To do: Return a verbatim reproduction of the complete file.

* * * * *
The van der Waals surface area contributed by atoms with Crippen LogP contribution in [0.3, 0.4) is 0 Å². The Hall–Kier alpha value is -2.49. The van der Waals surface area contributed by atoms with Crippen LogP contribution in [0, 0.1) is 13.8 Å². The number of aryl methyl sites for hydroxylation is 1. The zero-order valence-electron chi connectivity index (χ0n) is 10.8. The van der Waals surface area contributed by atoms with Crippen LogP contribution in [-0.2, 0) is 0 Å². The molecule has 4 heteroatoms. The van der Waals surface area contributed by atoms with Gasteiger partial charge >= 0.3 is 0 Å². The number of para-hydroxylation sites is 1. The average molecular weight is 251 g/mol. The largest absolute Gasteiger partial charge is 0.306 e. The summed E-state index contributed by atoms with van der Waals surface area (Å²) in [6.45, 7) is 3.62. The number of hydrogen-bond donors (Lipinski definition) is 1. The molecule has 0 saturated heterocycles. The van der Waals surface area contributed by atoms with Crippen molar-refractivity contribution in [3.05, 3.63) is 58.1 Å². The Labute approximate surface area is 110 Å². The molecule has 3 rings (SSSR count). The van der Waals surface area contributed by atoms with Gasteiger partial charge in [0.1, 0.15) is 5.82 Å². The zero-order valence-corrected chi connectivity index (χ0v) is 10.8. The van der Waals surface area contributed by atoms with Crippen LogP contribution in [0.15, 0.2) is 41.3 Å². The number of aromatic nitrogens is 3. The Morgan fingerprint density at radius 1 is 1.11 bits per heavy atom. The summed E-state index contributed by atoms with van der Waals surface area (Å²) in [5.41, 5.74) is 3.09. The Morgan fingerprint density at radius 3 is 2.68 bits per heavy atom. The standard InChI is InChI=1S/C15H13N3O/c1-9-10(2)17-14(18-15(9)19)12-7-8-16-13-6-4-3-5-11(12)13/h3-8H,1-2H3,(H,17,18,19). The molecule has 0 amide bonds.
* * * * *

The van der Waals surface area contributed by atoms with Crippen LogP contribution in [0.3, 0.4) is 0 Å². The Hall–Kier alpha value is -2.49. The van der Waals surface area contributed by atoms with Crippen LogP contribution in [0, 0.1) is 13.8 Å². The number of aryl methyl sites for hydroxylation is 1. The zero-order valence-electron chi connectivity index (χ0n) is 10.8. The van der Waals surface area contributed by atoms with Crippen LogP contribution in [-0.2, 0) is 0 Å². The molecule has 4 heteroatoms. The van der Waals surface area contributed by atoms with Gasteiger partial charge >= 0.3 is 0 Å². The number of para-hydroxylation sites is 1. The average molecular weight is 251 g/mol. The largest absolute Gasteiger partial charge is 0.306 e. The summed E-state index contributed by atoms with van der Waals surface area (Å²) in [6.45, 7) is 3.62. The number of hydrogen-bond donors (Lipinski definition) is 1. The molecule has 0 saturated heterocycles. The van der Waals surface area contributed by atoms with Crippen molar-refractivity contribution in [3.05, 3.63) is 58.1 Å². The Labute approximate surface area is 110 Å². The molecule has 3 rings (SSSR count). The van der Waals surface area contributed by atoms with Gasteiger partial charge in [0.1, 0.15) is 5.82 Å². The zero-order valence-corrected chi connectivity index (χ0v) is 10.8. The van der Waals surface area contributed by atoms with Crippen LogP contribution in [0.15, 0.2) is 41.3 Å². The number of aromatic nitrogens is 3. The Morgan fingerprint density at radius 1 is 1.11 bits per heavy atom. The summed E-state index contributed by atoms with van der Waals surface area (Å²) in [5.41, 5.74) is 3.09. The Morgan fingerprint density at radius 3 is 2.68 bits per heavy atom. The standard InChI is InChI=1S/C15H13N3O/c1-9-10(2)17-14(18-15(9)19)12-7-8-16-13-6-4-3-5-11(12)13/h3-8H,1-2H3,(H,17,18,19). The molecule has 0 amide bonds.